The interaction of oppositely charged species is both kinetically and thermodynamically dependent. Thus the loss of Nα-long chain alkanoyl di basic amino acid alkyl ester salts by this mechanism will occur at various rates depending on the micro-environment.
This invention teaches the use of glycerol monofatty acid esters (acyl monoglycerides) as co-biocides with Nα-long chain alkanoyl di basic amino acid alkyl ester salts to provide several advantages not observed by using Nα-long chain alkanoyl di basic amino acid alkyl ester salts alone.
The use of combinations of Nα-long chain alkanoyl di basic amino acid alkyl ester salts with glycerol monofatty acid esters have several advantages over other antimicrobials such as:
By microbial and organoleptic testing it has been found that the synergistic combination of Nα-long chain alkanoyl di basic amino acid alkyl ester salts with glycerol monofatty acid esters has resulted in several improvements as listed below:
Experimentally, it has been found that the level of Nα-long chain alkanoyl di basic amino acid alkyl ester salts can be from about 10 to about 500 ppm, preferably from about 75 to about 300 ppm, and most preferably from about 100 ppm to about 250 ppm. By practicing this invention the Nα-long chain alkanoyl di basic amino acid alkyl ester salts level can be reduced from about 50 to about 150 ppm rather than the normally much higher levels. Some organisms such as viruses, e.g. SARS, H1N1, etc., yeast, fungi, or mold might require the use of higher levels, possibly up to 1.0 wt %. However to function as a preservative the usage level may have to be as high as 5000 ppm depending on what other ingredients are present in a particular formulation.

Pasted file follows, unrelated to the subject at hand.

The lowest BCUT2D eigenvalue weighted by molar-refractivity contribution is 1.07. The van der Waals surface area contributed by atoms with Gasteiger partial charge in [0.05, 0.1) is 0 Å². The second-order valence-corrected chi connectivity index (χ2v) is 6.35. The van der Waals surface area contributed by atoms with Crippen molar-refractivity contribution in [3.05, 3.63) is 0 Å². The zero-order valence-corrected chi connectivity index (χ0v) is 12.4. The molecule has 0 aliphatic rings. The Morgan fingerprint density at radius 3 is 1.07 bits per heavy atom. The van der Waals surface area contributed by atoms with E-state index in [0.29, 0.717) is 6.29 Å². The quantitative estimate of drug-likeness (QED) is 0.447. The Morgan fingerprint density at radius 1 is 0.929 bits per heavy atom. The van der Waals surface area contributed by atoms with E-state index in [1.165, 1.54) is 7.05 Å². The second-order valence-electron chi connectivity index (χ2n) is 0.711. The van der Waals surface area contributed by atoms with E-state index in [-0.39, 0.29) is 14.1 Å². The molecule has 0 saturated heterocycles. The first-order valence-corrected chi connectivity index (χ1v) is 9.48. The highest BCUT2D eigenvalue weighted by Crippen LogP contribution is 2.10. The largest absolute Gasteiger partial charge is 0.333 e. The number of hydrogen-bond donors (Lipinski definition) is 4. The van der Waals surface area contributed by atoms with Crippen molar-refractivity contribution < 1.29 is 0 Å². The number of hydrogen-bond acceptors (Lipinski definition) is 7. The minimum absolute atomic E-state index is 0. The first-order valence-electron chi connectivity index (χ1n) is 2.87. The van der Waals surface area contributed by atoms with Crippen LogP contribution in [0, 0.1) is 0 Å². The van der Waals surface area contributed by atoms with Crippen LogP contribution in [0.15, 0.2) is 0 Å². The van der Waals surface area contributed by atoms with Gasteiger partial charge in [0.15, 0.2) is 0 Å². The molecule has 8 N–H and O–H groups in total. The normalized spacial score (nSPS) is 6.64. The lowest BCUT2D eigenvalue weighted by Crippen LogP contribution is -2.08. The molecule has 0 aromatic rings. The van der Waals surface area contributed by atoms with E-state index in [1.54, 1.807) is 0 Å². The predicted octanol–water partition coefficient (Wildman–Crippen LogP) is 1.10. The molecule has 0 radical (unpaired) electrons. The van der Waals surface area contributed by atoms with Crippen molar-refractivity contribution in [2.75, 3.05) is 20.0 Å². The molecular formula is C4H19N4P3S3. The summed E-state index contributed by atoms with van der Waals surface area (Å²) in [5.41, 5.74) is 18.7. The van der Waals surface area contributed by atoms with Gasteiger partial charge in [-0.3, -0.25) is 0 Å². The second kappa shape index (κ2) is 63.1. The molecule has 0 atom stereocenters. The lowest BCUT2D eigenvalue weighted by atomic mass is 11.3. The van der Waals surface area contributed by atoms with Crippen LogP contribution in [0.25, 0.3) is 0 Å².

It has also been found that the level of glycerol monofatty acid esters, having a carbon chain length of C8 to C14, as the co-biocide is most effective with from about 25 to about 75 ppm or higher in the case of preservation of cosmetics and up to 500 ppm depending on what other ingredients are present in the particular cosmetic formulation. Some organisms such as viruses, e.g. SARS, H1N1, etc., yeast, fungi, or mold might require higher use levels, possibly up to 2.0 wt. %. Compositions of this invention can be effective in the pH range between about 2 and 10.0. However, at pHs of about 4.0 and lower and at 9.0 and higher the Nα-long chain (C8 to C16) alkanoyl di basic amino acid alkyl (C1 to C4) ester salts tend to hydrolyze. Therefore a more ideal pH range for their use is between 4.0 and 9.0.
Certain applications for Nα-long chain alkanoyl di basic amino acid alkyl ester salts with glycerol monofatty acid esters will require a surfactant to solubilize all of the ingredients in a particular formulation.
Experimentally, it has been determined that the preferred surfactants, which form micelles, microemulsions, nanoemulsions, or emulsions with the compositions of this invention, are by and large, either of the amphoteric and non-ionic type, or combinations thereof. Highly charged anionic surfactants have the potential to reduce the overall bioactivity of these complexes by causing some degree of precipitation of the cationic Nα-long chain alkanoyl di basic amino acid alkyl ester salts, thereby lessening its effective.